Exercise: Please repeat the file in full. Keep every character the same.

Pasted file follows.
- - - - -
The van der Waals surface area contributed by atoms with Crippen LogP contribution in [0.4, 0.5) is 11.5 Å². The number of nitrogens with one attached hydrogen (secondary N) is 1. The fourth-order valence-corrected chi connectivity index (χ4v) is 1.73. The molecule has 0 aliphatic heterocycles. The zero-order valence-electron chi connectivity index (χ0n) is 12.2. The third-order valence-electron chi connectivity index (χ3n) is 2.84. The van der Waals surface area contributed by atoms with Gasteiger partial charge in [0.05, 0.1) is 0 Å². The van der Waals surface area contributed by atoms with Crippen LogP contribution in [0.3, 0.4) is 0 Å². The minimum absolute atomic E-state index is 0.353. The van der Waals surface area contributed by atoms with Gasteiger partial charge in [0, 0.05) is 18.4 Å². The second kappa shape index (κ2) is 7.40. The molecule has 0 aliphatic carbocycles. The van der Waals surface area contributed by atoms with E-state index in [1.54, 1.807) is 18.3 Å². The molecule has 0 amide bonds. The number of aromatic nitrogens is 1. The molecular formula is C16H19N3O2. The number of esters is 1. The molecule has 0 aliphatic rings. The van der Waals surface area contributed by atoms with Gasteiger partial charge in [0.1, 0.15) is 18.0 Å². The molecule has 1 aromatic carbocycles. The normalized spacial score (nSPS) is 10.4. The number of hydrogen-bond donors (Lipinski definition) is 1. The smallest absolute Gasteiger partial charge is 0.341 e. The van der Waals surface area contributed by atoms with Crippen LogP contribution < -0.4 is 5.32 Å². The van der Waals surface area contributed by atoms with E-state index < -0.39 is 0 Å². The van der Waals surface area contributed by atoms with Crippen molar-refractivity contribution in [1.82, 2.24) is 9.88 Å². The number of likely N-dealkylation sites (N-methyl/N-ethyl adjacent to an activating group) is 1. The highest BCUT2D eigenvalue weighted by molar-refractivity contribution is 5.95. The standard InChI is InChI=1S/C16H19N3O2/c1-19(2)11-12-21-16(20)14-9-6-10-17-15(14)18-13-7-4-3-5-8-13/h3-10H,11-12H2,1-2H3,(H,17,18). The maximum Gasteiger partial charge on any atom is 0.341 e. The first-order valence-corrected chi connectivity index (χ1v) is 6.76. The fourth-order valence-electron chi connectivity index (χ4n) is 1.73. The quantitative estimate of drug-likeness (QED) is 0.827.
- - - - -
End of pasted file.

The van der Waals surface area contributed by atoms with Crippen LogP contribution in [0.4, 0.5) is 11.5 Å². The number of nitrogens with one attached hydrogen (secondary N) is 1. The fourth-order valence-corrected chi connectivity index (χ4v) is 1.73. The molecule has 0 aliphatic heterocycles. The zero-order valence-electron chi connectivity index (χ0n) is 12.2. The third-order valence-electron chi connectivity index (χ3n) is 2.84. The van der Waals surface area contributed by atoms with Gasteiger partial charge in [0.05, 0.1) is 0 Å². The van der Waals surface area contributed by atoms with Crippen LogP contribution in [0.3, 0.4) is 0 Å². The minimum absolute atomic E-state index is 0.353. The van der Waals surface area contributed by atoms with Gasteiger partial charge in [0, 0.05) is 18.4 Å². The second kappa shape index (κ2) is 7.40. The molecule has 0 aliphatic carbocycles. The van der Waals surface area contributed by atoms with E-state index in [1.54, 1.807) is 18.3 Å². The molecule has 0 amide bonds. The number of aromatic nitrogens is 1. The molecular formula is C16H19N3O2. The number of esters is 1. The molecule has 0 aliphatic rings. The van der Waals surface area contributed by atoms with Gasteiger partial charge in [0.1, 0.15) is 18.0 Å². The molecule has 1 aromatic carbocycles. The normalized spacial score (nSPS) is 10.4. The number of hydrogen-bond donors (Lipinski definition) is 1. The smallest absolute Gasteiger partial charge is 0.341 e. The van der Waals surface area contributed by atoms with Crippen LogP contribution < -0.4 is 5.32 Å². The van der Waals surface area contributed by atoms with E-state index < -0.39 is 0 Å². The van der Waals surface area contributed by atoms with Crippen molar-refractivity contribution in [1.82, 2.24) is 9.88 Å². The number of likely N-dealkylation sites (N-methyl/N-ethyl adjacent to an activating group) is 1. The highest BCUT2D eigenvalue weighted by molar-refractivity contribution is 5.95. The standard InChI is InChI=1S/C16H19N3O2/c1-19(2)11-12-21-16(20)14-9-6-10-17-15(14)18-13-7-4-3-5-8-13/h3-10H,11-12H2,1-2H3,(H,17,18). The maximum Gasteiger partial charge on any atom is 0.341 e. The first-order valence-corrected chi connectivity index (χ1v) is 6.76. The fourth-order valence-electron chi connectivity index (χ4n) is 1.73. The quantitative estimate of drug-likeness (QED) is 0.827.